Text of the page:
The first written mention of towns in the area of present-day Berlin dates from the late 12th and early 13th century. The suburb of Spandau is first mentioned in 1197, and Köpenick in 1209, though these areas did not join Berlin until 1920. The central part of Berlin can be traced back to two towns: Cölln (on the Fisher Island) is first mentioned in a 1237 document, and Berlin (across the Spree in what is now called the Nikolaiviertel) in one from 1244. From the beginning, the two cities formed an economic and social unit. In 1307, the two cities were united politically. Over time, the twin cities came to be known simply as Berlin, the larger of the pair.
Napoleon conquering Berlin in 1806, marching through the Brandenburg Gate. The Thirty Years’ War between 1618 and 1648 had devastating consequences for Berlin. A third of the houses were damaged and the city lost half of its population. Frederick William, known as the “Great Elector”, who had succeeded his father George William as ruler in 1640, initiated a policy of promoting immigration and religious toleration. With the Edict of Potsdam in 1685, Frederick William invited the French Huguenots to Brandenburg. More than 15,000 Huguenots came, of whom 6,000 settled in Berlin. Around 1700, approximately twenty percent of Berlin’s residents were French, and their cultural influence was great. Many other immigrants came from Bohemia, Poland, and Salzburg.
With the coronation of Frederick I in 1701 as king, Berlin became the capital of the kingdom of Prussia. In 1740 Friedrich II, known as Frederick the Great (1740-1786) came to power. Berlin became, under the rule of the philosophically-oriented Frederick II, center of the Enlightenment. The Industrial Revolution transformed Berlin during the 19th century; the city’s economy and population expanded dramatically, and it became the main rail hub and economic center of Germany. Additional suburbs soon developed and increased the area and population of Berlin. In 1861, outlying suburbs including Wedding, Moabit, and several others were incorporated into Berlin. In 1871, Berlin became capital of the newly founded German Empire.
At the end of World War I in 1918, the Weimar Republic was proclaimed in Berlin. In 1920, the Greater Berlin Act united dozens of suburban cities, villages, and estates around Berlin into a greatly expanded city and established Berlin as a separate administrative region. After this expansion, Berlin had a population of around 4 million. 1920s Berlin was an exciting city known for its liberal subcultures, including homosexuals and prostitution and well known for its fierce political street fights. This is portrayed in the 1972 film Cabaret, set in 1931.
Adolf Hitler and the Nazi Party came to power in 1933 and started World War II in 1939. Nazi rule destroyed Berlin’s Jewish community, which numbered 170,000 before the Nazis came to power. After the pogrom of Kristallnacht in 1938, thousands of the city’s German Jews were imprisoned in the nearby Sachsenhausen concentration camp or, in early 1943, were shipped to death camps, such as Auschwitz. During the war, large parts of Berlin were destroyed in the 1943-45 air raids and during the Battle of Berlin. After the end of the war in Europe in 1945, Berlin received large numbers of refugees from the Eastern provinces. The victorious powers divided the city into four sectors, analogous to the occupation zones into which Germany was divided. The sectors of the Western Allies (the United States, the United Kingdom, and France) formed West Berlin, while the Soviet sector formed East Berlin.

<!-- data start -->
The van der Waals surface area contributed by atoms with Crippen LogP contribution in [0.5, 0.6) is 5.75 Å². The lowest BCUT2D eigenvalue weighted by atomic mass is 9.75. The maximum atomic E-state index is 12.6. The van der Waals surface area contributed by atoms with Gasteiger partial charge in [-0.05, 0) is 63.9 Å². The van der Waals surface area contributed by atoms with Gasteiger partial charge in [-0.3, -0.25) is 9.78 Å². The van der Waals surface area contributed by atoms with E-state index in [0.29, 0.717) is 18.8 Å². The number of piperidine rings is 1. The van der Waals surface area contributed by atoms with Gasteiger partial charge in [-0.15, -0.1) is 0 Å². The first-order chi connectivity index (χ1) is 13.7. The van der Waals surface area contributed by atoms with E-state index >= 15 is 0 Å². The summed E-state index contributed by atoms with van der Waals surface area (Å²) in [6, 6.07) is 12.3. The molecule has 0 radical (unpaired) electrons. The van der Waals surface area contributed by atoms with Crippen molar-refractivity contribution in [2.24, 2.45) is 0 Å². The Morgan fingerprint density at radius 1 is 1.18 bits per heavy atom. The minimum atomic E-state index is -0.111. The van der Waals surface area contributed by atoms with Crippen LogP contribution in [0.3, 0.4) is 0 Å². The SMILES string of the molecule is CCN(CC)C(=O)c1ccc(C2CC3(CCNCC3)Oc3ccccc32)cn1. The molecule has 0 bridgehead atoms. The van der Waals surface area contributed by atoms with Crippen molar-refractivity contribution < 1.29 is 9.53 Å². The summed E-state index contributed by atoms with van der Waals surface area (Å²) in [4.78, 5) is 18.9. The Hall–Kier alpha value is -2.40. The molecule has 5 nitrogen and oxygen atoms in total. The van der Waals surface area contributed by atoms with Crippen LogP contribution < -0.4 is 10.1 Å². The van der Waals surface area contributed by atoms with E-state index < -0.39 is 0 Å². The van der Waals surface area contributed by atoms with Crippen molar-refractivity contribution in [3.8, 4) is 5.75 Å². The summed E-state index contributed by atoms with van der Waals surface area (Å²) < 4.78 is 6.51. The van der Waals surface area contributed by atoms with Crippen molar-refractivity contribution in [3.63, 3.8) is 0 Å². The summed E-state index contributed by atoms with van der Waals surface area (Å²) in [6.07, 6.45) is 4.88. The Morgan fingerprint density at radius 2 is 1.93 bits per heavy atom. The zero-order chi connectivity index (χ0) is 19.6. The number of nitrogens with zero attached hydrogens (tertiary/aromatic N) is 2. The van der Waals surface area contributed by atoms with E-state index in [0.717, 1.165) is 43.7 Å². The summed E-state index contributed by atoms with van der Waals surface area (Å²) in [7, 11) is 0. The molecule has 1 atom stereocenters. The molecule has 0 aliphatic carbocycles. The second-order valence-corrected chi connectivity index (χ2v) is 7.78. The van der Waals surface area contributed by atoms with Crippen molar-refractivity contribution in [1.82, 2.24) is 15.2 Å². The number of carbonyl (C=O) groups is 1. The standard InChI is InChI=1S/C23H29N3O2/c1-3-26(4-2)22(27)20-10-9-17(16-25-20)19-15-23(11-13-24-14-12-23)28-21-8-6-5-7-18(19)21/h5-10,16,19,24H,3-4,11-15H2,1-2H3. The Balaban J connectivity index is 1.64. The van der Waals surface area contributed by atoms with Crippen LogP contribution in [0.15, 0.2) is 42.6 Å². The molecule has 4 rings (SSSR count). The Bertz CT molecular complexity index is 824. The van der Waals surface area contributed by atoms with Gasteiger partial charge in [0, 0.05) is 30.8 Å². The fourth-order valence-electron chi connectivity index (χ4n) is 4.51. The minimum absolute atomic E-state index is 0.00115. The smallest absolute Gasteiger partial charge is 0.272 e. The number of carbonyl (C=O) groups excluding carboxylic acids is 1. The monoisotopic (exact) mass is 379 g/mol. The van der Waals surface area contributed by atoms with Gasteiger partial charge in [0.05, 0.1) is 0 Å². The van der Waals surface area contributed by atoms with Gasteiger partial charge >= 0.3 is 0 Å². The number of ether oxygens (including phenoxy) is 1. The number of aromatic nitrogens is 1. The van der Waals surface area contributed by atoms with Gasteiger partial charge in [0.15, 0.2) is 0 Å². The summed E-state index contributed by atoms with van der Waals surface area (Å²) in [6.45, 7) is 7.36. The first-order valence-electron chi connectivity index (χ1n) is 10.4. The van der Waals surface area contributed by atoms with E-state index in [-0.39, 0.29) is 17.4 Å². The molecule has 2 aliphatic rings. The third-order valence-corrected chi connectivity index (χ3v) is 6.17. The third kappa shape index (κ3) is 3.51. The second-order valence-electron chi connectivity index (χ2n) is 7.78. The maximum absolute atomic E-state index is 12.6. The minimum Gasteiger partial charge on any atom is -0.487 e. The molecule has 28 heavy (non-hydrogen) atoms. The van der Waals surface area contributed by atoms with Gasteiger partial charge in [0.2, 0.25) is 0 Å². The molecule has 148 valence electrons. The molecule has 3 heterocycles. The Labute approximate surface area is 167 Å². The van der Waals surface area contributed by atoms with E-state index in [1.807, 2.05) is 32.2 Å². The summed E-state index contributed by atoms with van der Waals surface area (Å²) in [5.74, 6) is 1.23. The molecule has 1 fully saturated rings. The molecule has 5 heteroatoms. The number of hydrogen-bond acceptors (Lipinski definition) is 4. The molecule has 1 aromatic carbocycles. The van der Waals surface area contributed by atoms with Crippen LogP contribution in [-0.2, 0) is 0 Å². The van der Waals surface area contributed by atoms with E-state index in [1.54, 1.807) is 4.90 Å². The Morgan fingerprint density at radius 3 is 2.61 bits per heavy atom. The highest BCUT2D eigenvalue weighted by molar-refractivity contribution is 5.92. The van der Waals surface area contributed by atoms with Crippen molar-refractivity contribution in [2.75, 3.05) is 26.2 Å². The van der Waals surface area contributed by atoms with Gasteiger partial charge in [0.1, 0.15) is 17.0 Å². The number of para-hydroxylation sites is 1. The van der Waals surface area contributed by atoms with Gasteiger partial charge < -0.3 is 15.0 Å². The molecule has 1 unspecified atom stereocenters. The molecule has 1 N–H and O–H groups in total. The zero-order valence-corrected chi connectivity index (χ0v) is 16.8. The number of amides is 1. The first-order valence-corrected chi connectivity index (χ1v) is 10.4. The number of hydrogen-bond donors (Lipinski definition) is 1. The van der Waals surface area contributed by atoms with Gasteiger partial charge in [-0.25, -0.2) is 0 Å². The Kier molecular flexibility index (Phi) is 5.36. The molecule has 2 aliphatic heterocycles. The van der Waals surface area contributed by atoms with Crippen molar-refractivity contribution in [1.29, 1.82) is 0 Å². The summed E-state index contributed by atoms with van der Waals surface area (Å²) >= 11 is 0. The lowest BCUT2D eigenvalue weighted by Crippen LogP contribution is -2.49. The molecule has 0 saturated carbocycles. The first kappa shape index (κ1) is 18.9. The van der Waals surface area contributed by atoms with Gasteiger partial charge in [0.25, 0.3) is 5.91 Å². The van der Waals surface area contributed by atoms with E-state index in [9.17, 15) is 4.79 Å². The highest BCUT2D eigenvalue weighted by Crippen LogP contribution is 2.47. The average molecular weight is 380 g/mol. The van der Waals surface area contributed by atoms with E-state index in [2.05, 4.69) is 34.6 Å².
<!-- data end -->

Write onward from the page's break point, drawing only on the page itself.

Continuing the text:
All four allies retained shared responsibility for Berlin. However, the growing political differences between the Western Allies and the Soviet Union led the latter, which controlled the territory surrounding Berlin, to impose the Berlin Blockade, an economic blockade of West Berlin. The allies successfully overcame the Blockade by airlifting food and other supplies into the city from 24 June 1948 to 11 May 1949. In 1949 the Federal Republic of Germany was founded in West Germany, while the Marxist-Leninist German Democratic Republic was proclaimed in East Germany.
The founding of the two German states increased Cold War tensions. West Berlin was surrounded by East German territory. East Germany, however, proclaimed East Berlin (which it described only as “Berlin”) as its capital, a move that was not recognized by the western powers. Although half the size and population of West Berlin, it included most of the historic center. The tensions between east and west culminated in the construction of Berlin Wall between East and West Berlin and other barriers around West Berlin by East Germany on 13 August 1961 and were exacerbated by a tank standoff at Checkpoint Charlie on 27 October 1961. West Berlin was now de facto a part of West Germany with a unique legal status, while East Berlin was de facto a part of East Germany.
Berlin was completely separated. It was possible for Westerners to pass from one to the other only through strictly controlled checkpoints. For most Easterners, travel to West Berlin or West Germany was no longer possible. In 1971, a Four-Power agreement guaranteed access across East Germany to West Berlin and ended the potential for harassment or closure of the routes.
In 1989 pressure from the East German population brought a transition to a market-based economy in East Germany, and its citizens gained free access across the Berlin Wall, which was subsequently mostly demolished. Not much is left of it today; the East Side Gallery in Friedrichshain near the Oberbaumbrücke over the Spree preserves a portion of the Wall. In 1990 the two parts of Germany were reunified as the Federal Republic of Germany, and Berlin became the German capital according to the unification treaty. In 1999 the German parliament and government began their work in Berlin.
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